Members of the Government walk to the House of Assembly to present the Budget on May 31, 2017, led by Prime Minister, Dr. the Hon. Hubert Minnis, centre, and Deputy Prime Minister and Minister of Finance, the Hon. K. Peter Turnquest, centre right. (BIS Photo/Peter Ramsay)

NASSAU, The Bahamas — Deputy Prime Minister and Minister of Finance the Hon. K. Peter Turnquest said Recurrent Expenditure for the fiscal year 2017/18 is posted at a level of $2,676 million, which represents an increase of $218 million over the $2,458 million outturn for 2016/17.

“A significantly higher level of Debt Redemption of $125 million, from $308 million to $433 million, accounts for the lion’s share of the spending increase and is primarily explained by refinancing activities,” DPM Turnquest said as he presented the Budget Communication 2017/2018 in the House of Assembly, Wednesday, May 31, 2017.

He said of the remaining rise in Recurrent Expenditure, of $93 million, the following increases are noteworthy:

  • $40 million to the Ministry of Health for the NHI Authority;
  • within the Ministry of Public Service and National Insurance, $35 million for medical insurance premiums; $16 million for pensions; $6 million for gratuities; and $10.6 million for office rent;
  • for the Royal Bahamas Police Force, $5.6 million to cover the balance of overtime payments; and
  • overall the budget includes a $27 million increase for persons engaged during the 2016/2017 fiscal year, $8 million for increments and $7.5 million to accommodate payments as per industrial agreements with various public sector unions.
Deputy Prime Minister and Minister of Finance, the Hon. K. Peter Turnquest during the Budget Communication in the House of Assembly, May 31, 2017. (BIS Photo/Peter Ramsay)
Deputy Prime Minister and Minister of Finance, the Hon. K. Peter Turnquest during the Budget Communication in the House of Assembly, May 31, 2017. (BIS Photo/Peter Ramsay)

DPM Turnquest said, “As these other increases total some $155 million, it may be seen that, in reality, we have held the line on expenditure and are accommodating only the highest priority obligations.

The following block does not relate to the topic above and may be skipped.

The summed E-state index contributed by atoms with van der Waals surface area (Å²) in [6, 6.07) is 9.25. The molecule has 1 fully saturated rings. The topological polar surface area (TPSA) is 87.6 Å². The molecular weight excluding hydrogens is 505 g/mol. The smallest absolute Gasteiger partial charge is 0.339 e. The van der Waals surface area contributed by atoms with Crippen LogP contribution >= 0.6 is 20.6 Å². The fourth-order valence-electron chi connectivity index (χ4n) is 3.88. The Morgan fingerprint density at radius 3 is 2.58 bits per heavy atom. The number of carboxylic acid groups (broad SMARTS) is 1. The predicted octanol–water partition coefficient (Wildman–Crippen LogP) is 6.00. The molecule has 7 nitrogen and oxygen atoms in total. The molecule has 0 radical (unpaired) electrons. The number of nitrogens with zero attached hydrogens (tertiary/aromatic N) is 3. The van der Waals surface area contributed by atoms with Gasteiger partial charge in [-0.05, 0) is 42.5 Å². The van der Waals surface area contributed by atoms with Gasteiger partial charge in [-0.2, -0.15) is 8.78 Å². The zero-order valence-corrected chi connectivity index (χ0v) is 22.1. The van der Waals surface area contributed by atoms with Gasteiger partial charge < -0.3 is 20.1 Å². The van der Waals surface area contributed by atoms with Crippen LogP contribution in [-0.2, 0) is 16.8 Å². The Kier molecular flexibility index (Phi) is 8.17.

“Capital Expenditure in 2017/18 is projected at $230 million, down from the hurricane-impacted level of $310 million in 2016/17, to represent 2.5 per cent of Gross Domestic Product (GDP), which is fully in line with historical trends.”

He explained that for its part, Recurrent Revenue for 2017/18 is projected to return, post-hurricane, to the trend ratio to GDP that had been targeted through the previous Administration’s programme of revenue reform, including Value Added Tax implementation.

The DPM said accordingly, with the somewhat more buoyant growth in the economy that is projected for both 2017 and 2018, and including the fiscal impact of the revenue measures in this Budget, Recurrent Revenue is forecast at $2,150 million in the coming fiscal year, up $190 million from the previous, depressed year.

“On the basis of these projected fiscal developments, the Government Finance Statistics (GFS) Deficit in 2017/18 is targeted at $323 million, or 3.5 per cent of GDP.”

He noted that while that is a marked improvement from the estimated $500 million deficit recorded this year, it is still higher than the $310 million deficit posted in 2015/16.

With an ongoing Deficit of the magnitude projected for the upcoming year, the level of the Government Direct Charge is forecast to reach $6.8 billion at the end of 2017/18, or a new all-time high of 72.7 per cent of GDP Fiscal Policy beyond 2017/18.

DPM Turnquest also explained that in the multi-year scenario, Recurrent Expenditure is projected lower by some $200 million, in each of 2018/19 and 2019/20, to levels in the area of $2,450 million.

He said this is largely due to significantly lower Debt Redemption payments each year. Capital Expenditure is projected to remain around 2.3 per cent to 2.4 per cent of GDP in the outer years, with annual levels on the order of $230 million, essentially unchanged from 2017/18.

The DPM also said for its part, Recurrent Revenue is assumed to remain at 23 per cent of GDP going forward, implying levels on the order of $2.2 billion and $2.3 billion in 2018/19 and 2019/20, respectively.

“As a result, the GFS Deficit may be expected to decline steadily to levels of $228 million in 2018/19 and $106 58 million in 2019/20. That would represent 2.3 per and 1.1 per cent of GDP, respectively.

He explained that with these developments, the level of Government Debt would still continue to rise, reaching $7.1 billion at the end of the projection horizon.

“However, with the smaller annual Deficits that are projected, the ratio of Government Debt to GDP would begin to decline in 2018/19, from the peak of 72.7 per cent in 2017/18, and would reach 70.8 per cent of GDP in 2019/20,” DPM Turnquest said.


By Llonella Gilbert

Bahamas Information Services